What is happening in your belly now?? It is 36 weeks, and you have only a few more to go to see your bundle of joy. The baby is all set to meet you and the world outside the womb. The little one moves further down your pelvis and is ready to engage and put on those few ounces of weight before they are born.
An average baby would weigh nearly 7.5lbs at birth. Therefore your baby has a tad more to gain just now. He/she will now be weighing approximately 6lbs. They’ll also mark in at close to 50 cm and still have a little bit of developing left to do.
Even during this point, you will able to feel him/her moving about.However, this time it will be much lower down in your belly. If you find any continued lack of movement, then you have to contact your midwife then and there, so that she can make sure that everything is as it should be.
During the 36th week, they will be shedding the downy hair that is remaining, which will combine in with the rest of the amniotic fluid which the little one will be swallowing with some of it reaching into their bowel and then becoming meconium, which will make their first bowel movement.
The immune system and the blood circulation will now be ready for the outside world after the long period of development. Although their digestive system isn’t actually ready and will take some months to catch up before your baby can begin eating solids.
Your baby is still putting on the pounds – at the rate of around an ounce every day. He/she will now weigh nearly 6 pounds and is now more than 18 1/2 inches in length, which is about the length of the head of romaine lettuce. The baby will now be shedding most of the downy covering of hair that covered the body of the baby, as well as the vernix caseosa, which is the waxy substance that covered and shielded its skin during its nine-month amniotic bath. The little one will swallow both these substances, along with the rest of the secretions, resulting in a blackish mixture which is called as the meconium that will make the contents of the baby’s first bowel movements.
As and when this week ends, your baby will be viewed “early term.” ( the Full term will be around 39 to 40 weeks. Babies born earlier than 37 weeks are preterm, 41 weeks is termed as a late term, and those babies who are born after 42 are post-term.) By this point in time, the baby should have moved head-down. And if it hasn’t, then your doctor or midwife may recommend scheduling an external cephalic version. This is a fancy way of stating that your healthcare provider will apply pressure to your abdomen to attempt to manipulate your baby into a head-down posture.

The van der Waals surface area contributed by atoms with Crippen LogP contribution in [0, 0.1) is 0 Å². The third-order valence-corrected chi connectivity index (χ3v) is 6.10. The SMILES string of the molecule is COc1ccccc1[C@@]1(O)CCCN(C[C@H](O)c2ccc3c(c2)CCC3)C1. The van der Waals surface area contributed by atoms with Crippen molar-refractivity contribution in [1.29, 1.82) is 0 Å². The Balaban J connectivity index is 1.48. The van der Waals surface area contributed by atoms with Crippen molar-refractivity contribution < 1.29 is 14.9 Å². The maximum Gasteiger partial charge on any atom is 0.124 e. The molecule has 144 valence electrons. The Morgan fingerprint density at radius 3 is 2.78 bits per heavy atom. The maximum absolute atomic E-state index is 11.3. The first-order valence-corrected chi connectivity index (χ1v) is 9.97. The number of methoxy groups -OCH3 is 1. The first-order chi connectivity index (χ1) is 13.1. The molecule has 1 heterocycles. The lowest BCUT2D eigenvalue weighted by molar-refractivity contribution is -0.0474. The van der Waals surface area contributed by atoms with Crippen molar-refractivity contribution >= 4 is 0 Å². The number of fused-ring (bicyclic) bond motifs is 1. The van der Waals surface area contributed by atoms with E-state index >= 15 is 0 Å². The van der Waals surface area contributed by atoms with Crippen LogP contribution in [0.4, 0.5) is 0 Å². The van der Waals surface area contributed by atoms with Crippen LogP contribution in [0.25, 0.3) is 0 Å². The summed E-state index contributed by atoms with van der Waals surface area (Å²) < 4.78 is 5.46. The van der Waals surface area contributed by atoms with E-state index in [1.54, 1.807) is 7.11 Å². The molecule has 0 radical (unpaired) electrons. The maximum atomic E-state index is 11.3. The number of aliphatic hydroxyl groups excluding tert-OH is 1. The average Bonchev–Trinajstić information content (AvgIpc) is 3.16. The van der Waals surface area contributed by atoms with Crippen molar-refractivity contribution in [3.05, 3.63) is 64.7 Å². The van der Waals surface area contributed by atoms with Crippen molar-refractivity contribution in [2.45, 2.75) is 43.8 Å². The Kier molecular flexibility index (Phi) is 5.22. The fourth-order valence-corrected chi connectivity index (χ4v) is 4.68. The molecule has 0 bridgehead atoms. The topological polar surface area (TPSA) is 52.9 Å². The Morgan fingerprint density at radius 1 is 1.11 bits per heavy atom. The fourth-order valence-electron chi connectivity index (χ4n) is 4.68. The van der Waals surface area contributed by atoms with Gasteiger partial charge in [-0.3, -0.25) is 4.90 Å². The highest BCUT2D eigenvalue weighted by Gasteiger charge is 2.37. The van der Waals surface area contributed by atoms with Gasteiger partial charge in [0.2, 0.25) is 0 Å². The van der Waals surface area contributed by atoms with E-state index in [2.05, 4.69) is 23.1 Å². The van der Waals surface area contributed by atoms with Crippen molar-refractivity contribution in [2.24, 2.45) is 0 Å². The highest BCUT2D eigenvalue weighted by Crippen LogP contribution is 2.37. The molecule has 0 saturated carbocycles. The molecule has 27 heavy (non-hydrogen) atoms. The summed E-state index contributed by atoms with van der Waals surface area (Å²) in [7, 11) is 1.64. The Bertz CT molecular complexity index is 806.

The little one will now be the size of a canary melon, and its wrinkly suit of skin would just fill out as it gets fatter.
Baby’s Length: The length of the baby will be around 18.66 inches,
Baby’s Weight: He/she would now weigh nearly 5.78 lbs.
Head: The baby would have now moved to a head-down position, and this is the optimal position for a smooth delivery. The baby’s head may be dropping lower toward your pelvis.
Uterus: The Braxton Hicks contractions which you had, may turn out to be a little more often now.
The baby has taken lots of space in your uterus and thus you will now find it difficult to eat a normal-size meal. It will be easier for you to handle smaller and frequent meals at this point rather than three large meals. On the contrary, you will not have much difficulty in breathing when your baby begins to drop down to your pelvis. This process is called as lightening, and it often occurs a few weeks before the labour if this is your first baby. (If you’ve given birth previously, it apparently won’t occur before labor begins.) Furthermore, you will also reduce heartburn. If your baby drops, you may also experience increased pressure in the lower abdomen, which may make walking more uncomfortable, and you’ll plausibly discover that you have to pee even more often. If your baby is very low, you may experience lots of vaginal pressure and trouble as well.
Make sure that you review the indications of labour with your doctor or midwife and check out when she needs to hear from you. As a common rule, if you’re full-term, your pregnancy will be termed as ‘uncomplicated’, and your water hasn’t broken, she’ll mostly have you wait to come in till you’ve been having contractions that remain for nearly a minute each, arising every five minutes for one hour. However, you should call your doctor when you find a drop in your baby’s activity or believe you’re leaking amniotic fluid, or if you have any bleeding in the vaginal area, fever, a severe or a tenacious headache, persistent abdominal pain, or even vision changes.